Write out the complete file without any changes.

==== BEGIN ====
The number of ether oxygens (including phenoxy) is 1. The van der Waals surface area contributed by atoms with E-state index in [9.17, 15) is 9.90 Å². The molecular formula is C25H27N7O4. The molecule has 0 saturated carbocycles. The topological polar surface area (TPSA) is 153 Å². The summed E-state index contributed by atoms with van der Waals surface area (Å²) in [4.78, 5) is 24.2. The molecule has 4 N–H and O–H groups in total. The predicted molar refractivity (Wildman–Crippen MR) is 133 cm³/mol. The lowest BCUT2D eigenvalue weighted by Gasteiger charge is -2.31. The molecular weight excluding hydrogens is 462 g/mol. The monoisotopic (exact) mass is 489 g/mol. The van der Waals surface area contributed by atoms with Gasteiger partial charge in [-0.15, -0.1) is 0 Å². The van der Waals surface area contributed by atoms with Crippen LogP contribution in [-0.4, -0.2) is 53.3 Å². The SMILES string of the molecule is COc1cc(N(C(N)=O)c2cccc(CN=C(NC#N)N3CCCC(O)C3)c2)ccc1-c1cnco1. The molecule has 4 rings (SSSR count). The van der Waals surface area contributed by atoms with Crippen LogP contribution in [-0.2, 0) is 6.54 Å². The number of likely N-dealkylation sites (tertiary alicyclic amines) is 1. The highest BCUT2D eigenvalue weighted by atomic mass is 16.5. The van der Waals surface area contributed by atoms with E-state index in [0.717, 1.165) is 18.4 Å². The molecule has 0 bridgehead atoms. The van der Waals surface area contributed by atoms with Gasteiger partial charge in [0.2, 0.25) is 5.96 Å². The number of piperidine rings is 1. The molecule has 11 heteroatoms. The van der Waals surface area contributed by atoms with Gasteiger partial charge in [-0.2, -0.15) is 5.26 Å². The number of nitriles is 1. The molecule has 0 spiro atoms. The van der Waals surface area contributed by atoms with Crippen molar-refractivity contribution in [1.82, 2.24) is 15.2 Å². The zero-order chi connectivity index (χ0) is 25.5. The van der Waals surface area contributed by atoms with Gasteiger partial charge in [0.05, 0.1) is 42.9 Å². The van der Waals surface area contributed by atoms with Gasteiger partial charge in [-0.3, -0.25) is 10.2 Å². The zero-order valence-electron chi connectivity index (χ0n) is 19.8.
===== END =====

The number of ether oxygens (including phenoxy) is 1. The van der Waals surface area contributed by atoms with E-state index in [9.17, 15) is 9.90 Å². The molecular formula is C25H27N7O4. The molecule has 0 saturated carbocycles. The topological polar surface area (TPSA) is 153 Å². The summed E-state index contributed by atoms with van der Waals surface area (Å²) in [4.78, 5) is 24.2. The molecule has 4 N–H and O–H groups in total. The predicted molar refractivity (Wildman–Crippen MR) is 133 cm³/mol. The lowest BCUT2D eigenvalue weighted by Gasteiger charge is -2.31. The molecular weight excluding hydrogens is 462 g/mol. The monoisotopic (exact) mass is 489 g/mol. The van der Waals surface area contributed by atoms with Gasteiger partial charge in [-0.15, -0.1) is 0 Å². The van der Waals surface area contributed by atoms with Crippen LogP contribution in [-0.4, -0.2) is 53.3 Å². The SMILES string of the molecule is COc1cc(N(C(N)=O)c2cccc(CN=C(NC#N)N3CCCC(O)C3)c2)ccc1-c1cnco1. The molecule has 4 rings (SSSR count). The van der Waals surface area contributed by atoms with Crippen LogP contribution in [-0.2, 0) is 6.54 Å². The number of likely N-dealkylation sites (tertiary alicyclic amines) is 1. The highest BCUT2D eigenvalue weighted by atomic mass is 16.5. The van der Waals surface area contributed by atoms with E-state index in [0.717, 1.165) is 18.4 Å². The molecule has 0 bridgehead atoms. The van der Waals surface area contributed by atoms with Gasteiger partial charge in [0.2, 0.25) is 5.96 Å². The number of piperidine rings is 1. The molecule has 11 heteroatoms. The van der Waals surface area contributed by atoms with Gasteiger partial charge in [-0.2, -0.15) is 5.26 Å². The number of nitriles is 1. The molecule has 0 spiro atoms. The van der Waals surface area contributed by atoms with Crippen molar-refractivity contribution in [1.82, 2.24) is 15.2 Å². The zero-order chi connectivity index (χ0) is 25.5. The van der Waals surface area contributed by atoms with Gasteiger partial charge in [0.05, 0.1) is 42.9 Å². The van der Waals surface area contributed by atoms with Gasteiger partial charge in [-0.3, -0.25) is 10.2 Å². The zero-order valence-electron chi connectivity index (χ0n) is 19.8.